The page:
Just a few days ago, I spoke with a beautiful and brilliant 18-year-old girl named Grace. Before our interview got going, she told me that she was about to take her SAT and that she wanted to go to an American college. I asked her which one, and naturally she said Harvard. I encouraged her to consider Duke as a top choice, as well. 🙂 Grace spoke to me about how her Christian faith has helped her to deal with her chronic back pain. She kept telling me how my questions helped her to process exactly what she believed about how her prayers have been helping her get through her severe back pain both now that she’s come to seek medical care as well as before. Before she shared her insights, Grace wanted to know my religious beliefs. After she realized that my religious background aligned with hers, she began to open up more than I could have asked for. There’s a sort of trust inherent in knowing that the person you are talking with can understand your religious worldview and is not there to mock any sort of beliefs that are shared. Similar instances happened with a doctor that I interviewed about her Islamic beliefs as it relates to her practice of medicine. These situations remind me of a quote from an interview that I had with Dr. Raymond Barfield, a pediatric oncologist at Duke Medicine and a professor at Duke Divinity School on how he used his knowledge of religious beliefs in the care of a patient suffering from end-stage cancer:

It was the language of her life. So it made all the sense in the world to use [it]. It would be a shame to use this language for all the rest of her life and then to suddenly stop. You know, it actually is a language that is far more powerful for someone who frames the world in terms of faith like that than any language I could come up with looking at a palliative care communication manual about how to talk to people about hard things (Barfield, Personal Interview).

It is only when I was able to speak with Grace in the “language” with which she sees the world that I was able to obtain honest answers to my questions and a personal connection that I believe will last for a long time to come. On her way out of the hospital, she was determined to present me with a gift: a book on religion that she had been reading and thought would be good for me to read, as well. Later that day she looked up my number on the research information card that I gave her and called me just to inform me that “God is good, and [her] back will be fine”.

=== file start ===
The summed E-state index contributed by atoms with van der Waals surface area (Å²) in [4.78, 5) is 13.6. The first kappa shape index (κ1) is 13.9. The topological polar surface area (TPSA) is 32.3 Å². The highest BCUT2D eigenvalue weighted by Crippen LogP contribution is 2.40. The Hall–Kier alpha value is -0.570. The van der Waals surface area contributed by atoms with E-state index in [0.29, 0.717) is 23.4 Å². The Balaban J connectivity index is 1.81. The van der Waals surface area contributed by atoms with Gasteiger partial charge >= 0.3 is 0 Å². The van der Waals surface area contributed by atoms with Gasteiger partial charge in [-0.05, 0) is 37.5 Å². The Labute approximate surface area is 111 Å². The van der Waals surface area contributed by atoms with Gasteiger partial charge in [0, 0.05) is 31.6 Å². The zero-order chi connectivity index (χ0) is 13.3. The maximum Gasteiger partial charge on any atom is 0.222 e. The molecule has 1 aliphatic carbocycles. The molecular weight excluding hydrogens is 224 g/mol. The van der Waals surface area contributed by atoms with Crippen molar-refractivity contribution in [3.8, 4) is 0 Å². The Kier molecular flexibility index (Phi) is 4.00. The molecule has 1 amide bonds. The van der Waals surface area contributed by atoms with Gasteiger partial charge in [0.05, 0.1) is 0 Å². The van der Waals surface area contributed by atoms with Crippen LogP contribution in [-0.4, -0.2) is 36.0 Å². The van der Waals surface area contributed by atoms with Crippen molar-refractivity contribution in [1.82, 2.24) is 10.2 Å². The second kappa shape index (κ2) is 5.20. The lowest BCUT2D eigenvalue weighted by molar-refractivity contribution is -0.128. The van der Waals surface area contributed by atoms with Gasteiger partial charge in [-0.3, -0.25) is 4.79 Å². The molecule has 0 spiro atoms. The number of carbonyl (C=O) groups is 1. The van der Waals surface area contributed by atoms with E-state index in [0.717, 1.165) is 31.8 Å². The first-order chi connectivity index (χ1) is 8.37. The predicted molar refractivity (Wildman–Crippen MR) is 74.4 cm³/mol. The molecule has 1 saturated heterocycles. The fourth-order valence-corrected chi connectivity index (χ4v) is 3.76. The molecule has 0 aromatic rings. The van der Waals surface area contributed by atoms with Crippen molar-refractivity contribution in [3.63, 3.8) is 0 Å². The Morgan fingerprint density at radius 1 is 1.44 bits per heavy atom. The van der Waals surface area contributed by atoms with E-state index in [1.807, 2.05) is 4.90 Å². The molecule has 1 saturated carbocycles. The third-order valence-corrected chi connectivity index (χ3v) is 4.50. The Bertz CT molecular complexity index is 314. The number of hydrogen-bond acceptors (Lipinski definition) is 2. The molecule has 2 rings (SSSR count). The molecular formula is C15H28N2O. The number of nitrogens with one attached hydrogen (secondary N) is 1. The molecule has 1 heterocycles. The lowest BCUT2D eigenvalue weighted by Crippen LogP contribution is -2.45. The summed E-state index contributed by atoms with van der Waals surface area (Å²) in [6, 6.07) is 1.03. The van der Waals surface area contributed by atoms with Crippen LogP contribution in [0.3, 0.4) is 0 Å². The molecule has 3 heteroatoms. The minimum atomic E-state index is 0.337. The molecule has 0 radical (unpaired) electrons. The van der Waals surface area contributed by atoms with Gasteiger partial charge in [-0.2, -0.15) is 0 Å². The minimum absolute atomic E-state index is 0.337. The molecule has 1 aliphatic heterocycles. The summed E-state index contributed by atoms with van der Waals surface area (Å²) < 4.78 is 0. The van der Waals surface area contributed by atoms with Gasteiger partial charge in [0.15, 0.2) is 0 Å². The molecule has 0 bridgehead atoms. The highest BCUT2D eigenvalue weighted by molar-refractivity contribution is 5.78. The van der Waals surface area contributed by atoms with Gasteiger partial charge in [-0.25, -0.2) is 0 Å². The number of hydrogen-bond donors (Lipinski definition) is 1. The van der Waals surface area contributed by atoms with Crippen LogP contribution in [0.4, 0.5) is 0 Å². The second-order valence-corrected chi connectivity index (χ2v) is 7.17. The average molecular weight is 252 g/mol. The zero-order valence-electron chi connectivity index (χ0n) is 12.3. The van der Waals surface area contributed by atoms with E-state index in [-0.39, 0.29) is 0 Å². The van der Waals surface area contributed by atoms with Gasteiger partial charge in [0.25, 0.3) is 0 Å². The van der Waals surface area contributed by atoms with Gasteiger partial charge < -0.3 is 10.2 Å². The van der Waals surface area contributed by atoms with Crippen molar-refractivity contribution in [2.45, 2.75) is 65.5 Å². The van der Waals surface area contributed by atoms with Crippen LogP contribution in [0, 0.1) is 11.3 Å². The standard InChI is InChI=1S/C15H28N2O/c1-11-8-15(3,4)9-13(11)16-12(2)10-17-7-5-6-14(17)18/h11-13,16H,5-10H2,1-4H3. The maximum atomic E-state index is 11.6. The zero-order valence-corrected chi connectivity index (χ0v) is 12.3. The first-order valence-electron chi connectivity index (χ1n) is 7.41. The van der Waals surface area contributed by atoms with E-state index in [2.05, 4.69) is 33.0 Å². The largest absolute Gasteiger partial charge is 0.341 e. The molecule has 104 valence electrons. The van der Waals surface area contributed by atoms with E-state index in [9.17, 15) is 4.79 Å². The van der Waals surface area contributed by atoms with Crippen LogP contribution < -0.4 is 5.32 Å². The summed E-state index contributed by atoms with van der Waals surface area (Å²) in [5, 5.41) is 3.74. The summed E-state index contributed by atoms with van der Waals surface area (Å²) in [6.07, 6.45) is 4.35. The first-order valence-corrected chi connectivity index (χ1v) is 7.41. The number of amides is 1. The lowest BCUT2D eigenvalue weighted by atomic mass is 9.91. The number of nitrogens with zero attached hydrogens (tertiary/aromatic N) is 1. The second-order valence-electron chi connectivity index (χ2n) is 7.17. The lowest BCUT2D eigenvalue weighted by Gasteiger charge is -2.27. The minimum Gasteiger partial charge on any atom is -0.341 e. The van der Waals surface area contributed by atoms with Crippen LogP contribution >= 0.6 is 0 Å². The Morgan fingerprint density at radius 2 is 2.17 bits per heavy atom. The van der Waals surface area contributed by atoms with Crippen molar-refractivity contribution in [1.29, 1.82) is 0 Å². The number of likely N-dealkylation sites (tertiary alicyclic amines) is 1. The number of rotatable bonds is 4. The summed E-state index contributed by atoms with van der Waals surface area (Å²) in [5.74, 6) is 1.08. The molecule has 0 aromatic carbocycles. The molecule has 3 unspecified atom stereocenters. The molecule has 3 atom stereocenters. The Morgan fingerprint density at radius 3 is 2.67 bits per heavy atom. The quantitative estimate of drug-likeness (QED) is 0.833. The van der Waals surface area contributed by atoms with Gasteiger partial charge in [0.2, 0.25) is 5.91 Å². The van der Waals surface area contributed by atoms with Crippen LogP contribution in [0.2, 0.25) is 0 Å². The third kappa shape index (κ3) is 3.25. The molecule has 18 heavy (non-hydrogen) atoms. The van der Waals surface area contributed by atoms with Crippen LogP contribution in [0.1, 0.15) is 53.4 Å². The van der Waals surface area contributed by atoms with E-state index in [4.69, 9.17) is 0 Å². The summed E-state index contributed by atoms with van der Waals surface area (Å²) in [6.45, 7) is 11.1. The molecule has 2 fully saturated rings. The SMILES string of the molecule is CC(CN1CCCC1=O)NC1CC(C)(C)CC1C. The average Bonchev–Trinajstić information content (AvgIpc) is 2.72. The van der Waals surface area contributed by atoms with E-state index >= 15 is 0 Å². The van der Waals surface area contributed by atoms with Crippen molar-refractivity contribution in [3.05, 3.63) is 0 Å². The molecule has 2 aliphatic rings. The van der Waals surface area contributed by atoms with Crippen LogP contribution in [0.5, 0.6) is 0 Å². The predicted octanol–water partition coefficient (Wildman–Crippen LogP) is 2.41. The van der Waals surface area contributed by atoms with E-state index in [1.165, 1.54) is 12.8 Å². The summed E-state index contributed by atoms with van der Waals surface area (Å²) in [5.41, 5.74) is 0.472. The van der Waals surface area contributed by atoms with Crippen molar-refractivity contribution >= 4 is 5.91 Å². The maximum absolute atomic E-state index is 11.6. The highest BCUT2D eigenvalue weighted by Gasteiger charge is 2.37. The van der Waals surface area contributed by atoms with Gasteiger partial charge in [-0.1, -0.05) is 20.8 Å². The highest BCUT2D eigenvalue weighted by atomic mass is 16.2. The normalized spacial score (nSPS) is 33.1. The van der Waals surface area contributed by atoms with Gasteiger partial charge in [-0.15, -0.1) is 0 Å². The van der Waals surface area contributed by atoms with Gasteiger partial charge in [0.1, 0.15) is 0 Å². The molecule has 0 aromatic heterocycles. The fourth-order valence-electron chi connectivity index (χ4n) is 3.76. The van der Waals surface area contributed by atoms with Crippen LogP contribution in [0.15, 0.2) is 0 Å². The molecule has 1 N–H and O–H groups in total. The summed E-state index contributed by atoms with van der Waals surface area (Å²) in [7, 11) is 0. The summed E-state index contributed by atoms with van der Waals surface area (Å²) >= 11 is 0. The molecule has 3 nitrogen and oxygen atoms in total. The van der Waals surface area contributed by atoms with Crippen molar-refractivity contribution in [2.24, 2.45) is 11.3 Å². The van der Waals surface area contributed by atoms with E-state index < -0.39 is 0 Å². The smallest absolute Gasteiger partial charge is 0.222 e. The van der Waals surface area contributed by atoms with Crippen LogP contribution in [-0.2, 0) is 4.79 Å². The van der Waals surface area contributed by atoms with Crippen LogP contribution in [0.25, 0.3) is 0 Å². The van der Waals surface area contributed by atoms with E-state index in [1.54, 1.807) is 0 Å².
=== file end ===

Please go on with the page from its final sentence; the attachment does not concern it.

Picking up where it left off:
Everyone has a religious worldview. Something that I have learned from scientists like Dr. Raymond Barfield at Duke or Dr. John Lennox of Oxford University is that even if one professes to have no God to answer to, this in itself is a religious worldview. In the US, it seems that it is often thought that one is either “religious” or they are not, but the fact is that we all are. We live in a world that is completely uncertain of the future but that relies on a personal faith that describes that unknown, theist or not. It has never been more clear to me that this question of the life hereafter constantly pervades the minds of the people here in Ghana that I have grown to know and love. In hearing stories after stories of patients facing a variety of debilitating diseases, it has become easy to reason that this is a question that no one can avoid. One way or another we all are going to leave this world, so we can either choose to answer the question now or forget about it only to have it be thrust upon us in our last days. While I have seen the latter happen often in the US, it is apparent that most Ghanaians practice the former, assuring that their personal spirituality is something of a very present reality and not something for a sickly distant future.

-Jessie Narloch




One response

1 09 2012

What a great and well written story. I love your observations and insight. It seems that those in the undeveloped word have such strong faith and conviction that in the West. The faith of a child. God bless them.